What do we know about mental health?Download the open access resource
An accessible resource on what we know about mental health.
Evaluating programmes to support pupil mental health and wellbeing: examples from schools and colleges working with the Mercers' CompanyDownload the open access briefing
This briefing aims to describe an approach to monitoring and evaluating children and young people’s mental health and wellbeing in schools and colleges, as a means to provide better support. The IDEA (Intervention description, Design, Evaluation implementation, Analysis and reporting) approach is described, which gives practical steps to the development of approaches to evaluating support for mental health and wellbeing delivered in educational settings. Three evaluations that have adopted this approach are also summarised.
Engaging students with wellbeing survey findingsDownload the open access resource
This document is designed to inspire and support education providers to engage students with wellbeing survey findings. It introduces approaches to sharing complex information with students in an accessible way and to gathering their responses. The insights gained can help improve education providers’ understanding of the findings. We have provided practice examples from sessions we ran using findings from the Wellbeing Measurement Framework (WMF) student wellbeing survey but the principles and practical guidance apply to findings from any student wellbeing survey.
Unprecedented challenges and innovative responses: schools’ and colleges’ experiences of supporting mental health and wellbeing during the coronavirus pandemicDownload the open access resource
The primary challenges staff identified in supporting mental health and wellbeing varied across the timepoints. They include issues relating to logistics, the demand for support and the availability of support.
Children’s mental health in the time of coronavirus: what we know about what hurts and what helpsDownload the open access resource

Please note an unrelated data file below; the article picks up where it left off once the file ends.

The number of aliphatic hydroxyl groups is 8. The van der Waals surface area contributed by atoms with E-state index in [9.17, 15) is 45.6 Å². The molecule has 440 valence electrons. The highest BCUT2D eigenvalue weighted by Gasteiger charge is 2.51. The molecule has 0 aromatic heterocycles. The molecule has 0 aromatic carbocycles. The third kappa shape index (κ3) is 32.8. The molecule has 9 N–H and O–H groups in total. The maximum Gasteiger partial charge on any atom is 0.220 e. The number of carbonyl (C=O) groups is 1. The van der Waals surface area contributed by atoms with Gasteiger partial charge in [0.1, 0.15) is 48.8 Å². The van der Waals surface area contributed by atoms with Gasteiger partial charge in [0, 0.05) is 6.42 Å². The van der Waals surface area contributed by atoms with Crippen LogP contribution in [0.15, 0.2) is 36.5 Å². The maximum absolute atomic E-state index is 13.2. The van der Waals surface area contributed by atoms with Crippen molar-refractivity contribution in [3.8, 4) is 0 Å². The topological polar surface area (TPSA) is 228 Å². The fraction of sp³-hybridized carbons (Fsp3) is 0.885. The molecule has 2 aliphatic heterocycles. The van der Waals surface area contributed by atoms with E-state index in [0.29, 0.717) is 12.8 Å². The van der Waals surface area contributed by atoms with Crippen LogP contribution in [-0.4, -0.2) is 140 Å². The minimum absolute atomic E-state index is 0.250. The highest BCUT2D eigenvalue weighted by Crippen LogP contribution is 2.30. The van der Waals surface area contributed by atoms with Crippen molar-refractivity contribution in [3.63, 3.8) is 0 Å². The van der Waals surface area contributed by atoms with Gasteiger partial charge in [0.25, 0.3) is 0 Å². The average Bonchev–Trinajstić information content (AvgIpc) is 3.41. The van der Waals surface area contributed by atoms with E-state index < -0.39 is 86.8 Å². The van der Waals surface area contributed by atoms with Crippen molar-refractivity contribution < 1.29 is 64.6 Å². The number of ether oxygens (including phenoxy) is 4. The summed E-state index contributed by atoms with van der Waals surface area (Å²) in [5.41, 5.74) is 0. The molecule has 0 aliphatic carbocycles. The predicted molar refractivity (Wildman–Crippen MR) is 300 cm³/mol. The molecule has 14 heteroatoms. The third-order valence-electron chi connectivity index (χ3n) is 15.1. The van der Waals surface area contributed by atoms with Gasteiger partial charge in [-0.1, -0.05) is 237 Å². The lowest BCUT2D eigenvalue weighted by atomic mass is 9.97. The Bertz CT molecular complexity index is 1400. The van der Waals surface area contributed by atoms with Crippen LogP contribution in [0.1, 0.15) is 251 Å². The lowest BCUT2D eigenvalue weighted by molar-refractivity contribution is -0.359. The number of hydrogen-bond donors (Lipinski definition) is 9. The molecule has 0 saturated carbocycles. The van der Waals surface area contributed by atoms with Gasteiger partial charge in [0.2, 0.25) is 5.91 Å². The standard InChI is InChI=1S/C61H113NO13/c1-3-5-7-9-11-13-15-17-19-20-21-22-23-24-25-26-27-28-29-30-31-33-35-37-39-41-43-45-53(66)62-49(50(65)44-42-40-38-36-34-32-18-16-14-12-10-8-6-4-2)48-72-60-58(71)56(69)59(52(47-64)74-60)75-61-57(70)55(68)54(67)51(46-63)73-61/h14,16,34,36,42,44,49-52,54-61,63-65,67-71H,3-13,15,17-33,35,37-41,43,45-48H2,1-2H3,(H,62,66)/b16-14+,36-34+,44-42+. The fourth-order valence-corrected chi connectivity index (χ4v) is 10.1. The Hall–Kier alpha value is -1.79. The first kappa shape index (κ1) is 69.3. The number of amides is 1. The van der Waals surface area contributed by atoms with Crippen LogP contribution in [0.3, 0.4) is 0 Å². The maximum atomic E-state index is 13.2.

Why focus on children’s mental health at this time? What has the impact been on young people’s mental wellbeing? How can we best support children and young people’s mental health at this time?
Measuring pupil mental health and wellbeing: examples of best practice from schools and colleges working with the Mercers’ CompanyDownload the open access paper
This briefing draws on learning emerging from research led by the Evidence Based Practice Unit in collaboration with the Child Outcomes Research Consortium, The University of Manchester and Common Room. The Mercers’ Company funded the research. The Mercers’ Company is the Premier Livery Company of the City of London. Authors: Deighton, J., Stapley, E., Lereya, T., Burrell, K., Atkins, L. (2019).
Analysis of protective factors in schoolchildren in England using the dual-factor model of mental healthDownload the open access paper
The dual-factor approach to mental health was employed to explore levels and interrelations of protective factors associated with resilience in a dataset of 30,841 schoolchildren aged 11–14 in England. Authors: Jefferies, P., Fritz, J., Deighton, J., Ungar, M. (2023).
Apps targeting anorexia nervosa in young people: a systematic review of active ingredientsDownload the open access paper
The aim of this review was to systematically identify the behavioural change techniques (BCTs) underpinning anorexia nervosa apps for young people. BCTs refer to the “common language” used by researchers to determine the triggers of behaviour change. Authors: Chiang, CP., Hayes, D., Panagiotopoulou, E. (2023).
Factors mitigating the harmful effects of intimate partner violence on adolescents' depressive symptoms: a longitudinal birth cohort studyDownload the open access paper
We tested to what extent positive experiences were associated with depressive symptoms in adolescence among those who were previously exposed to intimate partner violence. Parental intimate partner violence experienced in childhood was associated with more depressive symptoms at age 18. Most positive experiences, such as relationships with parents, teachers, peers, school enjoyment, were linked with fewer depressive symptoms at age 18. Authors: Gondek, D., Feder, G., Howe, L. D., Gilbert, R., Howarth, E., Deighton, J., Lacey, R. E. (2023).